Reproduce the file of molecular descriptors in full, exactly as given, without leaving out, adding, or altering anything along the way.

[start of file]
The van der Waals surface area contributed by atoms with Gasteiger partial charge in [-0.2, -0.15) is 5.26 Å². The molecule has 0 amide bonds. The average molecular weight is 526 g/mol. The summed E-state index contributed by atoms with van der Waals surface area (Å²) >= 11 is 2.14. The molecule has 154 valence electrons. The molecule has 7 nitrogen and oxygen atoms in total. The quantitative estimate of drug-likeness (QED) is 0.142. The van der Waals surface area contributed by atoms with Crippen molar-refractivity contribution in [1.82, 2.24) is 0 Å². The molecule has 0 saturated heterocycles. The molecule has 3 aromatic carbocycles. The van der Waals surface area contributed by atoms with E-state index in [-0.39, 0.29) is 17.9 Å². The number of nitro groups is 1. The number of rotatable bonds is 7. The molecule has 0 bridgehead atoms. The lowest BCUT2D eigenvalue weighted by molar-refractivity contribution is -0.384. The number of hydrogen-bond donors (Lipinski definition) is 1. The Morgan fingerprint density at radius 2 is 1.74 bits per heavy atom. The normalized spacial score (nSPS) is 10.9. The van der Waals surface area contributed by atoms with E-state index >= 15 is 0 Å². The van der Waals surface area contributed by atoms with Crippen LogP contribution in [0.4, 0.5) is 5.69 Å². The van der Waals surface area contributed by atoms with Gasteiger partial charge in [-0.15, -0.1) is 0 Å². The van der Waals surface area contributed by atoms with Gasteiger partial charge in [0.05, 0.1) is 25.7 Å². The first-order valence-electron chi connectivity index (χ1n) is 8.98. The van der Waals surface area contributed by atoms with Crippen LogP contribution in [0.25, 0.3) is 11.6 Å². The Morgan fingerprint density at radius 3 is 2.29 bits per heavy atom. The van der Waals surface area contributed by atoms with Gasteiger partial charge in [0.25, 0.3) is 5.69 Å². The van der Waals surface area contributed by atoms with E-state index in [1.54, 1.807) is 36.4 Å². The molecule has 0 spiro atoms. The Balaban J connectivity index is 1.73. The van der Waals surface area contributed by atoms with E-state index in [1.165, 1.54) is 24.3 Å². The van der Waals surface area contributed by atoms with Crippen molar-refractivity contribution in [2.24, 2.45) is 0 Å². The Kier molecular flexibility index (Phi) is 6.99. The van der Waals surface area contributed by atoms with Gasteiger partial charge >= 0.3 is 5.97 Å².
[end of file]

The van der Waals surface area contributed by atoms with Gasteiger partial charge in [-0.2, -0.15) is 5.26 Å². The molecule has 0 amide bonds. The average molecular weight is 526 g/mol. The summed E-state index contributed by atoms with van der Waals surface area (Å²) >= 11 is 2.14. The molecule has 154 valence electrons. The molecule has 7 nitrogen and oxygen atoms in total. The quantitative estimate of drug-likeness (QED) is 0.142. The van der Waals surface area contributed by atoms with Crippen molar-refractivity contribution in [1.82, 2.24) is 0 Å². The molecule has 0 saturated heterocycles. The molecule has 3 aromatic carbocycles. The van der Waals surface area contributed by atoms with E-state index in [-0.39, 0.29) is 17.9 Å². The number of nitro groups is 1. The number of rotatable bonds is 7. The molecule has 0 bridgehead atoms. The lowest BCUT2D eigenvalue weighted by molar-refractivity contribution is -0.384. The number of hydrogen-bond donors (Lipinski definition) is 1. The Morgan fingerprint density at radius 2 is 1.74 bits per heavy atom. The normalized spacial score (nSPS) is 10.9. The van der Waals surface area contributed by atoms with E-state index >= 15 is 0 Å². The van der Waals surface area contributed by atoms with Crippen LogP contribution in [0.4, 0.5) is 5.69 Å². The van der Waals surface area contributed by atoms with Gasteiger partial charge in [-0.15, -0.1) is 0 Å². The van der Waals surface area contributed by atoms with Gasteiger partial charge in [0.05, 0.1) is 25.7 Å². The first-order valence-electron chi connectivity index (χ1n) is 8.98. The van der Waals surface area contributed by atoms with Crippen LogP contribution in [0.25, 0.3) is 11.6 Å². The Morgan fingerprint density at radius 3 is 2.29 bits per heavy atom. The van der Waals surface area contributed by atoms with Gasteiger partial charge in [0.25, 0.3) is 5.69 Å². The van der Waals surface area contributed by atoms with E-state index in [1.54, 1.807) is 36.4 Å². The molecule has 0 spiro atoms. The Balaban J connectivity index is 1.73. The van der Waals surface area contributed by atoms with E-state index in [1.165, 1.54) is 24.3 Å². The van der Waals surface area contributed by atoms with Crippen molar-refractivity contribution in [2.24, 2.45) is 0 Å². The Kier molecular flexibility index (Phi) is 6.99. The van der Waals surface area contributed by atoms with Gasteiger partial charge >= 0.3 is 5.97 Å².